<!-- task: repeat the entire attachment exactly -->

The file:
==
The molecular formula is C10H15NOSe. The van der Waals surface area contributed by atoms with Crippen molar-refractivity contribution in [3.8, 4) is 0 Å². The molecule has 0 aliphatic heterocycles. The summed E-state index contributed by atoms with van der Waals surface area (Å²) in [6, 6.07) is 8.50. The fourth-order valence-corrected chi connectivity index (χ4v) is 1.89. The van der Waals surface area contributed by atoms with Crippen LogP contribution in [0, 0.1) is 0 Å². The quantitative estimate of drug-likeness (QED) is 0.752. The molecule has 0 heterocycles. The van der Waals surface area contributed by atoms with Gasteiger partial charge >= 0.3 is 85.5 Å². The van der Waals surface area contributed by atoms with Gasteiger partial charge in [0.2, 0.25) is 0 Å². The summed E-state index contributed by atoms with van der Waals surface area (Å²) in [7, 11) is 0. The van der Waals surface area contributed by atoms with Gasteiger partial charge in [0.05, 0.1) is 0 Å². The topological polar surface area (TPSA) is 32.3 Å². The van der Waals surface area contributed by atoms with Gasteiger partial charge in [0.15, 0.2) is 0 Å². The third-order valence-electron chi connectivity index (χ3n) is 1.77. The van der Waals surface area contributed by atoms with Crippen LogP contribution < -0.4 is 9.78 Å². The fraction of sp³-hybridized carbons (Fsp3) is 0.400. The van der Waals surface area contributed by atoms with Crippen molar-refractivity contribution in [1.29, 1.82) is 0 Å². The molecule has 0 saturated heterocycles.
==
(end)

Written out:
The molecular formula is C10H15NOSe. The van der Waals surface area contributed by atoms with Crippen molar-refractivity contribution in [3.8, 4) is 0 Å². The molecule has 0 aliphatic heterocycles. The summed E-state index contributed by atoms with van der Waals surface area (Å²) in [6, 6.07) is 8.50. The fourth-order valence-corrected chi connectivity index (χ4v) is 1.89. The van der Waals surface area contributed by atoms with Crippen LogP contribution in [0, 0.1) is 0 Å². The quantitative estimate of drug-likeness (QED) is 0.752. The molecule has 0 heterocycles. The van der Waals surface area contributed by atoms with Gasteiger partial charge >= 0.3 is 85.5 Å². The van der Waals surface area contributed by atoms with Gasteiger partial charge in [0.2, 0.25) is 0 Å². The summed E-state index contributed by atoms with van der Waals surface area (Å²) in [7, 11) is 0. The van der Waals surface area contributed by atoms with Gasteiger partial charge in [0.05, 0.1) is 0 Å². The topological polar surface area (TPSA) is 32.3 Å². The van der Waals surface area contributed by atoms with Gasteiger partial charge in [0.15, 0.2) is 0 Å². The third-order valence-electron chi connectivity index (χ3n) is 1.77. The van der Waals surface area contributed by atoms with Crippen LogP contribution < -0.4 is 9.78 Å². The fraction of sp³-hybridized carbons (Fsp3) is 0.400. The van der Waals surface area contributed by atoms with Crippen molar-refractivity contribution in [1.29, 1.82) is 0 Å². The molecule has 0 saturated heterocycles.